You’re the web guy
I hear that a lot at work. I am the company’s web developer after all.
My title doesn’t completely describe my role though. In addition to coding websites, I also write copy and work on graphic design, both of which come together in marketing and web development.
When I began my job, I was asked what I wanted my official title to be: web designer or web developer. To the company, my title choice would not affect my responsibilities; I would be doing the same work regardless of my title.
I chose “web developer” because I knew I would be responsible for every aspect of the company’s websites. Also, “developer” implies that I’ll be tinkering with code. More specifically, I consider myself to be a front-end developer.
Because web development takes place on a computer, I’m also known as a “computer guy” around the office. I become the backup IT guy when the IT guy is out. This often involves restarting a computer, downloading RAM, or installing Google Ultron.
I’ve got things under control.
Know your role, Jabroni
Sometimes actors are known for a specific role and become typecast in that role. Sometimes comedians are pigeonholed into a schtick.1 Sometimes the company web developer experiences the same prejudice.
As the web guy, I am sometimes overlooked for projects that don’t relate to, well, the web.
For example, our sales manager once asked me to look up the cost to outsource white papers about our product applications. He asked me because, as the web guy, my Google-fu is impressive.2 However, as the English degree guy, the idea of outsourcing writing jobs in my own place of employment irked me.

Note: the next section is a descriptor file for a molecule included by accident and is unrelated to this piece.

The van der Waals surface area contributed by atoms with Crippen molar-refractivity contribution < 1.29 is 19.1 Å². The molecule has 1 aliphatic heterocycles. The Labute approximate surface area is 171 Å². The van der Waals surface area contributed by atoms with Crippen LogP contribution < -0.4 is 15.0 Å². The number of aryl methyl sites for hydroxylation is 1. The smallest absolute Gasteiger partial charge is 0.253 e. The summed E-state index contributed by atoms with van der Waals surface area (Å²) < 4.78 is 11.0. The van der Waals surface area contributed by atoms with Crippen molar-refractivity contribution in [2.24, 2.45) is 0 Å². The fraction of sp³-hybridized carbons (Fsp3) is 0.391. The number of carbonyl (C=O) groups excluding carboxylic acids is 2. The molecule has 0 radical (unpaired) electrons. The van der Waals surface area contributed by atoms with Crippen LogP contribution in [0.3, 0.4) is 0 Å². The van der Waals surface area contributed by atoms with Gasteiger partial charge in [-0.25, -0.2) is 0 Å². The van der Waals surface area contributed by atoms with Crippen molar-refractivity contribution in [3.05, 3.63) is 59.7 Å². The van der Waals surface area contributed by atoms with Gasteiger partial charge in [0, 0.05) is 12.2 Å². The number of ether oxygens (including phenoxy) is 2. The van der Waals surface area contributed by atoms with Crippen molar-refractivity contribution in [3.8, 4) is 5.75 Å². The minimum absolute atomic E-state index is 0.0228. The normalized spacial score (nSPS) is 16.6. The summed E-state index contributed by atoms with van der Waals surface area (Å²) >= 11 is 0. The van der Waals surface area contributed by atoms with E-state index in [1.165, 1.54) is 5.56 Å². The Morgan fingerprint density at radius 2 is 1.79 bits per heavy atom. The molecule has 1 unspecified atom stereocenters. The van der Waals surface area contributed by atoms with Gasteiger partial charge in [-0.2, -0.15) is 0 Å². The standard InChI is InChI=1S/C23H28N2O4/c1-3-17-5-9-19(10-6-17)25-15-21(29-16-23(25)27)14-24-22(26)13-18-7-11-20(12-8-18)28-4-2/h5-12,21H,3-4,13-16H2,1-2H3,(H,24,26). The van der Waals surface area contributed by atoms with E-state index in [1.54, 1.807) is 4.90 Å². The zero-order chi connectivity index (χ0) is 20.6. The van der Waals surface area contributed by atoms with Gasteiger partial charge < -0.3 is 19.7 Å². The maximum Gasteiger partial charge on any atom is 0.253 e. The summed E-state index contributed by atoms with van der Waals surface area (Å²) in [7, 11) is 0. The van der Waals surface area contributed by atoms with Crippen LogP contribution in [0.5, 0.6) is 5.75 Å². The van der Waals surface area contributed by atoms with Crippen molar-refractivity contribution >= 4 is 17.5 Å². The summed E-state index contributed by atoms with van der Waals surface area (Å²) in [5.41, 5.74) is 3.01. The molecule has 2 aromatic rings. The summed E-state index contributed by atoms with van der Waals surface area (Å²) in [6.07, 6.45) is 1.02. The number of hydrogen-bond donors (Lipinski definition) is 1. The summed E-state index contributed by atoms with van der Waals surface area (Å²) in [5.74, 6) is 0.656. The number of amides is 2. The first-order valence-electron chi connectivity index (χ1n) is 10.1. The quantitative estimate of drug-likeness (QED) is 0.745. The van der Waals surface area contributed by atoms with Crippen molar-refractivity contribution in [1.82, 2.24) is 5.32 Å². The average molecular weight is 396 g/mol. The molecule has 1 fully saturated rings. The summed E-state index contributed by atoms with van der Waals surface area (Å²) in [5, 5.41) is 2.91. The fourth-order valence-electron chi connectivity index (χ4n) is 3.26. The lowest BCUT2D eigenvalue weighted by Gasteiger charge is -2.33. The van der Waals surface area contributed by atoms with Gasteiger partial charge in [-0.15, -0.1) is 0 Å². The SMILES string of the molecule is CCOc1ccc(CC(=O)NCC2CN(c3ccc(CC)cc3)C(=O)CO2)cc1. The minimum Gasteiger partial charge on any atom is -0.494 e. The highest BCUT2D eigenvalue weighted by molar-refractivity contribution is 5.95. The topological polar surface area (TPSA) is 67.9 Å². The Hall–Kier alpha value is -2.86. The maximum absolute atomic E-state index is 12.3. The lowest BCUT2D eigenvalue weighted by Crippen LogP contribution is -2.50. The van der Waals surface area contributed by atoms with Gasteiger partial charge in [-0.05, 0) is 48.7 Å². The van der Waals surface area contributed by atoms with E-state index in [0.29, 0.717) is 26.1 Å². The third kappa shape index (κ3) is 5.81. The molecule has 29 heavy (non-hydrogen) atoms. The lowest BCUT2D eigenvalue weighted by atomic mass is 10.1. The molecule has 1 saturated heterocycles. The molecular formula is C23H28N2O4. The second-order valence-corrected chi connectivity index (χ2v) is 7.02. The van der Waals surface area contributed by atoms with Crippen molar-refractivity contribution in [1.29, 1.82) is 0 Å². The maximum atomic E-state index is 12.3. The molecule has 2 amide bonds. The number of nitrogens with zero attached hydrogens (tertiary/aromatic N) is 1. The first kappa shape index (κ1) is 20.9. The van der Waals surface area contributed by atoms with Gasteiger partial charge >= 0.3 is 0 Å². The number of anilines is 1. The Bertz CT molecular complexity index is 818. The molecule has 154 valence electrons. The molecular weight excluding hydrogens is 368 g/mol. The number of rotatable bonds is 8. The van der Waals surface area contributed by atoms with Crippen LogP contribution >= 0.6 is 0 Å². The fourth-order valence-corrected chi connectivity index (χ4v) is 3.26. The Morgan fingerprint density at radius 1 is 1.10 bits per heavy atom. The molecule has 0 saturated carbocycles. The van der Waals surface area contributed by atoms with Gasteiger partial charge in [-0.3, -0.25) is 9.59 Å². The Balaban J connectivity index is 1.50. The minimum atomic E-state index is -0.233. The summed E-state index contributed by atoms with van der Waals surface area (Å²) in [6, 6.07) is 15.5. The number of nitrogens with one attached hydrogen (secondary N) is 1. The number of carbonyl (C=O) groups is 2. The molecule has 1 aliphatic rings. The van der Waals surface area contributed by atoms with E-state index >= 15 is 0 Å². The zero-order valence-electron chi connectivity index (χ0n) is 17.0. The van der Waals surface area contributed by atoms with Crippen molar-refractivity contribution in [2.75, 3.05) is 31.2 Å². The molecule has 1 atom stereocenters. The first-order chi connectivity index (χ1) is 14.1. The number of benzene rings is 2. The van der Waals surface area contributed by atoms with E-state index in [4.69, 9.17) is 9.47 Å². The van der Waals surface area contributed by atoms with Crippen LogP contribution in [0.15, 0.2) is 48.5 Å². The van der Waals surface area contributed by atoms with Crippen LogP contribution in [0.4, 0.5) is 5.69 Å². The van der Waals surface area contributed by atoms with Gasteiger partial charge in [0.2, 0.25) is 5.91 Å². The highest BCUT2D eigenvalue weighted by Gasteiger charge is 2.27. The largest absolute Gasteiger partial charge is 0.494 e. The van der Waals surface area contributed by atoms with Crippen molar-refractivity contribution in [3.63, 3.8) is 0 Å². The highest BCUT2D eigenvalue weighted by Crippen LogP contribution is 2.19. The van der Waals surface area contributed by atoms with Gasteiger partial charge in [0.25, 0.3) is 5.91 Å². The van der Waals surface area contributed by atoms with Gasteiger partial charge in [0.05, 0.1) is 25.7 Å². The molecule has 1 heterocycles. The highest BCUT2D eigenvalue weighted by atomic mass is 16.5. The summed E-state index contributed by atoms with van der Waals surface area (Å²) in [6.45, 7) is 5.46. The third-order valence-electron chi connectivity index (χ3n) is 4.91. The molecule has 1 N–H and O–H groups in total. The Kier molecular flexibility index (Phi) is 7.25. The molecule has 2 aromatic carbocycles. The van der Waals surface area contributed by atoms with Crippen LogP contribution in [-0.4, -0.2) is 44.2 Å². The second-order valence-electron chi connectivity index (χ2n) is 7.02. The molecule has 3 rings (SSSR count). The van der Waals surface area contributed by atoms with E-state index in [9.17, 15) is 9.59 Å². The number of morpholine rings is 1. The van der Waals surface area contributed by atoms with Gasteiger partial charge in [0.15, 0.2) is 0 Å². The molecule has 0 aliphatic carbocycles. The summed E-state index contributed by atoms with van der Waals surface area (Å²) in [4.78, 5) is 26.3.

Instead, I downloaded some of my own writing samples and presented them in his office. I looked him in the eye and told him that I was willing to write the document.
After a bit of convincing, he assigned me the task. He knew about my English major background, but he didn’t ask me because he wasn’t sure what kind of writing I could do. He’s also used to me being the web guy.
I don’t want to give the impression that I’m complaining about my job. On the contrary, I really enjoy my job and I’m glad to have the opportunity to use my entire skill set to benefit the company.
My complaint is on the sociological implications of job titles in the workplace—a problem that isn’t exclusive to my company, but companies all across the country. But that’s a research project for another time.
This blog post is about a web guy that wants to write more than code. So let’s get back to that.
What would you say you do here?
Look, I already told you: I deal with the written word so my coworkers don’t have to! I have writing skills; I am good at dealing with writing! Can’t you understand that? What is wrong with you people?!
Sorry, I’ve worked in an office space for too long.
There’s no single label or title for my skill set. I develop websites and I write copy.
I generally don’t like labels. I think labels lead to prejudice, which isn’t necessarily a bad thing.3 But I wouldn’t be writing this in the first place if it wasn’t for my label.
In a dream world, my perfect title would be “digital rhetorician.” I use rhetoric to present information though digital media, specifically though writing, graphic design, and web design. But “digital rhetorician” is meaningless to most people, which defeats the purpose of a title in the first place.
Until I figure out a better title, I’ll stick with “web guy.” My web powers may not help me fight crime, but they pay the bills.
Oh, and I can write stuff too.
1 You should check out the deaf guy on YouTube. ^